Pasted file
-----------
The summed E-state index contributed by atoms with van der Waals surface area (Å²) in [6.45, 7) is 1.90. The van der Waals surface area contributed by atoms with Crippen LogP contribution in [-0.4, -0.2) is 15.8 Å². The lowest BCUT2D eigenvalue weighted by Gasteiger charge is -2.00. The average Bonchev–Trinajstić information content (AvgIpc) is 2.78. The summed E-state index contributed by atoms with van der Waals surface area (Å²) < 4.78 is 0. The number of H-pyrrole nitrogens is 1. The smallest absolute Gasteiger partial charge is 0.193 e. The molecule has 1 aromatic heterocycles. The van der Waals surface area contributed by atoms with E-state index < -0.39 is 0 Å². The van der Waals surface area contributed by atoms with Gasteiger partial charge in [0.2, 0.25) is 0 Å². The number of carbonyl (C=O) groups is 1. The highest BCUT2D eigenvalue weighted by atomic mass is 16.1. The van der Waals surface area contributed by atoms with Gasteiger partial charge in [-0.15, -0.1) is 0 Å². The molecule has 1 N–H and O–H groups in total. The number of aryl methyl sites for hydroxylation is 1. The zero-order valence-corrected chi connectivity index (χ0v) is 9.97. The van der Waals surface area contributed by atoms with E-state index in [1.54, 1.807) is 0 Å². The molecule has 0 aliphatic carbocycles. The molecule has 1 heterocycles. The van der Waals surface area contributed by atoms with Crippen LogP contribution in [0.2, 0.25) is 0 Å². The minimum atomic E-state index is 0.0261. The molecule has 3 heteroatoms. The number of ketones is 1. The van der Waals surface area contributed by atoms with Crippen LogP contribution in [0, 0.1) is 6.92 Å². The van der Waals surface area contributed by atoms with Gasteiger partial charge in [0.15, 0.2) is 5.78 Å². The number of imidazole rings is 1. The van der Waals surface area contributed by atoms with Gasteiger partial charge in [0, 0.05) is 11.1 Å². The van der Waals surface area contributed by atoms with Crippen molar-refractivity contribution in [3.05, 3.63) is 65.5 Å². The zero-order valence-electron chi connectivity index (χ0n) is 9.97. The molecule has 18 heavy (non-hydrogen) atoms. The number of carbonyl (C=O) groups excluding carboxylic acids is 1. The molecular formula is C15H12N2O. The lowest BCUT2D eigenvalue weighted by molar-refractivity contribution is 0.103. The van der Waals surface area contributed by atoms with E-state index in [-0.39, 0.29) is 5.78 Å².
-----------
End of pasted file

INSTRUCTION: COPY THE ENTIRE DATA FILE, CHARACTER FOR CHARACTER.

The summed E-state index contributed by atoms with van der Waals surface area (Å²) in [6.45, 7) is 1.90. The van der Waals surface area contributed by atoms with Crippen LogP contribution in [-0.4, -0.2) is 15.8 Å². The lowest BCUT2D eigenvalue weighted by Gasteiger charge is -2.00. The average Bonchev–Trinajstić information content (AvgIpc) is 2.78. The summed E-state index contributed by atoms with van der Waals surface area (Å²) < 4.78 is 0. The number of H-pyrrole nitrogens is 1. The smallest absolute Gasteiger partial charge is 0.193 e. The molecule has 1 aromatic heterocycles. The van der Waals surface area contributed by atoms with E-state index < -0.39 is 0 Å². The van der Waals surface area contributed by atoms with Gasteiger partial charge in [0.2, 0.25) is 0 Å². The number of carbonyl (C=O) groups is 1. The highest BCUT2D eigenvalue weighted by atomic mass is 16.1. The van der Waals surface area contributed by atoms with Gasteiger partial charge in [-0.15, -0.1) is 0 Å². The molecule has 1 N–H and O–H groups in total. The number of aryl methyl sites for hydroxylation is 1. The zero-order valence-corrected chi connectivity index (χ0v) is 9.97. The van der Waals surface area contributed by atoms with E-state index in [1.54, 1.807) is 0 Å². The molecule has 0 aliphatic carbocycles. The molecule has 1 heterocycles. The van der Waals surface area contributed by atoms with Crippen LogP contribution in [0.2, 0.25) is 0 Å². The minimum atomic E-state index is 0.0261. The molecule has 3 heteroatoms. The number of ketones is 1. The van der Waals surface area contributed by atoms with Crippen LogP contribution in [0, 0.1) is 6.92 Å². The van der Waals surface area contributed by atoms with Gasteiger partial charge in [0.15, 0.2) is 5.78 Å². The number of imidazole rings is 1. The van der Waals surface area contributed by atoms with Gasteiger partial charge in [0, 0.05) is 11.1 Å². The van der Waals surface area contributed by atoms with Crippen molar-refractivity contribution in [3.05, 3.63) is 65.5 Å². The zero-order valence-electron chi connectivity index (χ0n) is 9.97. The molecule has 18 heavy (non-hydrogen) atoms. The number of carbonyl (C=O) groups excluding carboxylic acids is 1. The molecular formula is C15H12N2O. The lowest BCUT2D eigenvalue weighted by molar-refractivity contribution is 0.103. The van der Waals surface area contributed by atoms with E-state index in [-0.39, 0.29) is 5.78 Å².